Master’s Degree Valued More by Graduates than Employers

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The FINANCIAL — The number of graduates applying for master’s degrees in Georgia has increased by almost 30% in the last academic year, according to the National Examination Center (NAEC).


The prospect of a better job is the main driving factor in this increase in applicants pursuing a higher level of qualification. The top universities have stated that their tuition fees have remained unchanged for this new academic year.


According to the National Examination Center (NAEC), 9,626 applicants registered for MA exams this year. By comparison, last year the number was 6,862.

Over 55% of the respondents interviewed by The FINANCIAL stated that with a master’s diploma they hope to be more competitive at prospective job fairs. The number that have changed their profession after finding their graduate qualification effectively useless is 35%, and the remaining 10% are targeting the opportunity to continue their studies abroad. “Many universities offer exchange programmes and with student status it is easier to apply to foreign institutions,” many believe. Over 200 applicants were questioned by The FINANCIAL on the subject.

In reality however, there are few companies in Tbilisi which prioritise MA graduates when hiring mid level staff. Many leading companies do not even have statistics categorising their employees by education.

“We do not have statistics categorising MA and BA graduates,” Irina Mardakhiashvili, Head of the Administrative and HR Department at Gulf, told The FINANCIAL. The majority of our employees at top positions do have a Master’s diploma. However, this is not a significant factor for us. Work experience is more important. We recently hired two workers to top level positions, who incidentally both have master’s degrees, but during the hiring process that was not a key point for us.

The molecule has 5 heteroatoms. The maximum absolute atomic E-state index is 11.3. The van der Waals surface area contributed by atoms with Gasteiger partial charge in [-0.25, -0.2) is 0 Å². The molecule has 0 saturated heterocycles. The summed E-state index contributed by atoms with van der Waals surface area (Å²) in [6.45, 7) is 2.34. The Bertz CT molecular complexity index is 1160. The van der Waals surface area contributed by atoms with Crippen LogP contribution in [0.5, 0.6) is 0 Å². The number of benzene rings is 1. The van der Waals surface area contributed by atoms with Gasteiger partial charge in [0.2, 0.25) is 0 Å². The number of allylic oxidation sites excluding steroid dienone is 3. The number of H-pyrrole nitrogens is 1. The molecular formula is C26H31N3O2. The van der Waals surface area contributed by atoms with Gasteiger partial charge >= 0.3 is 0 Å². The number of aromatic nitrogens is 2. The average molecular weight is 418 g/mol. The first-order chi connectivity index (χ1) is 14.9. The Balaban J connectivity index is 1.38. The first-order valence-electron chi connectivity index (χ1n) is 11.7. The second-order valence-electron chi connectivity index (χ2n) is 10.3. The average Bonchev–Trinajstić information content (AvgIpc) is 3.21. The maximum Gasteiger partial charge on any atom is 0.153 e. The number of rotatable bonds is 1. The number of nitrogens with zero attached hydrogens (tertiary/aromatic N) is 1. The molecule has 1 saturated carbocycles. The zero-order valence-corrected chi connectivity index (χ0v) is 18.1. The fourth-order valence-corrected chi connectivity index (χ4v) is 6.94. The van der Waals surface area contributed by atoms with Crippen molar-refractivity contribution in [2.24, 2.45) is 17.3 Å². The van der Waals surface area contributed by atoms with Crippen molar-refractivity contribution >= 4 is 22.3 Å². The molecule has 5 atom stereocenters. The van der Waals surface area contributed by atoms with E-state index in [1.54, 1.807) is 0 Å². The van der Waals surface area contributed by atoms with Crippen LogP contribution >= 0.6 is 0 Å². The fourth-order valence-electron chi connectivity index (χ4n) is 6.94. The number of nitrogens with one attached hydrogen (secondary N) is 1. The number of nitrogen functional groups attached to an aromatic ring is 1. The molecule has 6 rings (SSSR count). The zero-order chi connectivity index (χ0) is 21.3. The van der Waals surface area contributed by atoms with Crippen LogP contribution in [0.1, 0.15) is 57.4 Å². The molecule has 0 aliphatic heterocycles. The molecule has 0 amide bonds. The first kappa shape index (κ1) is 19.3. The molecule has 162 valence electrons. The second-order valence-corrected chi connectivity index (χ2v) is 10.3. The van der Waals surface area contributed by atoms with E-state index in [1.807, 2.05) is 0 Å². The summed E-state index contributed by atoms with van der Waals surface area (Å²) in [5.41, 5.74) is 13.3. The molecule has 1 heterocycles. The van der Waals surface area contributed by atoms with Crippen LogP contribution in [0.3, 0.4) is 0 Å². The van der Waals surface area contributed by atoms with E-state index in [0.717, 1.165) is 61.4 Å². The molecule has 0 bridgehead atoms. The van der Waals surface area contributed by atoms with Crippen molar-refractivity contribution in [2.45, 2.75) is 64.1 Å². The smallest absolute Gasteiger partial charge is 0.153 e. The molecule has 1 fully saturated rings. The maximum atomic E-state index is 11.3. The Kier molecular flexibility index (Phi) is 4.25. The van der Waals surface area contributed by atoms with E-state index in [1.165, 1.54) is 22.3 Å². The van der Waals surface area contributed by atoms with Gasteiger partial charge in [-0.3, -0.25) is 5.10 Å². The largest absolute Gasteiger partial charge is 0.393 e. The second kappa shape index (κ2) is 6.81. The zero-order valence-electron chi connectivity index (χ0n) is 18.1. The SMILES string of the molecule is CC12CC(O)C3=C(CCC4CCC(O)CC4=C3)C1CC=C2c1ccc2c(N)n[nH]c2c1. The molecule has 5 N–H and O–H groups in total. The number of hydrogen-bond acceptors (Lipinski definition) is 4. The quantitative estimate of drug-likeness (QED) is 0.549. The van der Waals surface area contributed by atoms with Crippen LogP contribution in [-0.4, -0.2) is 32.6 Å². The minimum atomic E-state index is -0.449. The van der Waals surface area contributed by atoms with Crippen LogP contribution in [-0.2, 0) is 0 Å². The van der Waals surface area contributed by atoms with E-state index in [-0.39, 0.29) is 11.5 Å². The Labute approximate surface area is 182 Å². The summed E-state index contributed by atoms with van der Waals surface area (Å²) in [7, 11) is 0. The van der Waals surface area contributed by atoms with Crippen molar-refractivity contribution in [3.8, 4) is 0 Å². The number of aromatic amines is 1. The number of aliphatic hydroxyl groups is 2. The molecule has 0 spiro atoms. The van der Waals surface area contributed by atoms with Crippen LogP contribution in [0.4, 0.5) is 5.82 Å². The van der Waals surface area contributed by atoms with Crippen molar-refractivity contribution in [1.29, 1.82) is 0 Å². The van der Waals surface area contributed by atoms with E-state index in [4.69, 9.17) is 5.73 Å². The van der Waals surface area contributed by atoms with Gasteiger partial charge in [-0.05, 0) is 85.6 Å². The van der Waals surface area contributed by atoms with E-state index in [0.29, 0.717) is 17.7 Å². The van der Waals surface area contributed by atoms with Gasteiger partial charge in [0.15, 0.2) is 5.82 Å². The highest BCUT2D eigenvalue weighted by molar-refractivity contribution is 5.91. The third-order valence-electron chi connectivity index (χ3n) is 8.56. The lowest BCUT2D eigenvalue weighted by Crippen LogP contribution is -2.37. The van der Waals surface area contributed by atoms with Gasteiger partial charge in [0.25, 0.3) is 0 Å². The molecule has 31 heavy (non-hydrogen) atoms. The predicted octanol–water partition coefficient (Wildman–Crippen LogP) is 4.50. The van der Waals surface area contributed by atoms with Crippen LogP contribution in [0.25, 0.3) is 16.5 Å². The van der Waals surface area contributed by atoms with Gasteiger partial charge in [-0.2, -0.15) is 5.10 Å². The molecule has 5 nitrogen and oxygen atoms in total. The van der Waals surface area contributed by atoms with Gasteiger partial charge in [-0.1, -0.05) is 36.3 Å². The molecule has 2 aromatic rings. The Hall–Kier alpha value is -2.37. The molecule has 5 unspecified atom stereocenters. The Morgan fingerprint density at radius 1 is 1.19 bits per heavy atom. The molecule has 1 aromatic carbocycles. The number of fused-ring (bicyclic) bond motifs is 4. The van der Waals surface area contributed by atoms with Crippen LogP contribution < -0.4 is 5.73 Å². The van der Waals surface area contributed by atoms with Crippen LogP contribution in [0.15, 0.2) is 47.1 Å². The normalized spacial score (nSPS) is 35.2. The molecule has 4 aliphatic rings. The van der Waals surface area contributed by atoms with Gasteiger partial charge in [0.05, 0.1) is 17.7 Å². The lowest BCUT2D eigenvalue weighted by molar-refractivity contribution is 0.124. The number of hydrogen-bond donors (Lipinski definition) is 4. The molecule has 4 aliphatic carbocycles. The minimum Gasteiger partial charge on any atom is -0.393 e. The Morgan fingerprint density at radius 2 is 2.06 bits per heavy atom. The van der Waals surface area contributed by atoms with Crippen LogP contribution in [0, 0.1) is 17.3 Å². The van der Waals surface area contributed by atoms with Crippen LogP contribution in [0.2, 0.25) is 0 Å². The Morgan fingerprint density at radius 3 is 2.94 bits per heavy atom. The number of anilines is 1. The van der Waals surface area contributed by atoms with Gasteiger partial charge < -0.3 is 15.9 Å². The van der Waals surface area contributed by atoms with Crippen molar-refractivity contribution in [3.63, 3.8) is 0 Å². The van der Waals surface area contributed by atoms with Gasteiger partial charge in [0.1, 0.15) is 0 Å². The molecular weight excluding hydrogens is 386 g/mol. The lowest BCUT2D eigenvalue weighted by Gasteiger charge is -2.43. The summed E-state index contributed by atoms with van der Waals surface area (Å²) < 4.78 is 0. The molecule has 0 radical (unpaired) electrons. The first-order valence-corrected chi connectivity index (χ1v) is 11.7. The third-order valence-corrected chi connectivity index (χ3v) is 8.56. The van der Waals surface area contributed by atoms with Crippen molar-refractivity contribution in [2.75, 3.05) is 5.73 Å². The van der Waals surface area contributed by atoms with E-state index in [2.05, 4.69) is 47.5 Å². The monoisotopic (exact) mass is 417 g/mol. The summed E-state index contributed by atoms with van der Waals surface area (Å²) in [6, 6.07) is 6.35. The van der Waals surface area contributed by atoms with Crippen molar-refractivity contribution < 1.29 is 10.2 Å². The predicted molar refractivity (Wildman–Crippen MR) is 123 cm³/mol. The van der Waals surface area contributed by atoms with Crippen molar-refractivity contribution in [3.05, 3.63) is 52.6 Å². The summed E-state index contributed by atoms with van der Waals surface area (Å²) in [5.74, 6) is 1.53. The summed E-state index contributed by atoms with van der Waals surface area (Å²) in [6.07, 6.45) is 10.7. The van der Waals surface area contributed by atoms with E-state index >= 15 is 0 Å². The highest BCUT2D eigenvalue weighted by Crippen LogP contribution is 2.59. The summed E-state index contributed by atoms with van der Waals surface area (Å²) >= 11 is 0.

Salary does not vary in accordance with diploma or degree. We decide it in accordance with the position,” Mardakhiashvili said.

An MA is an advantage if a jobseeker is considering working in top management. However, it’s not essential.

“We try not to turn away experienced workers just because they do not have a master’s diploma. We instead recruit them to our company,” an HR manager at one of the leading Georgian banks told The FINANCIAL.

Lili Bibilashvili, President at HR Professional Guild, said that managerial skills and relevant experience for the position still remain the leading criteria for employers.

“The importance of an MA diploma for employers varies. If a jobseeker wants to continue their career in a scientific institution (become a lecturer) then it is an important step.

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A master’s degree may be required for top positions, however it is a required, but not sufficient in itself, condition. Managerial skills and relevant experience to the position still remain the leading criteria.

As for applying for a non-managerial position, it might even prove to be an obstacle. If the employer believes that the master’s degree holder is in fact “overqualified” for the position, they may therefore not even consider such a candidate.

The employer also pays attention to which particular university the candidate has graduated from. They mainly consider those with diplomas from the colleges whose reputations are quite high among employers and among the public in general,” said Bibilashvili.

In her words, an interesting phenomenon has been observed on the labour market for a while now. “On the one hand there are many unemployed people and on the other hand, companies cannot find suitable staff. The number of graduates is increasing annually. There was a 30% increase in applicants for master’s degrees in just a one year period.”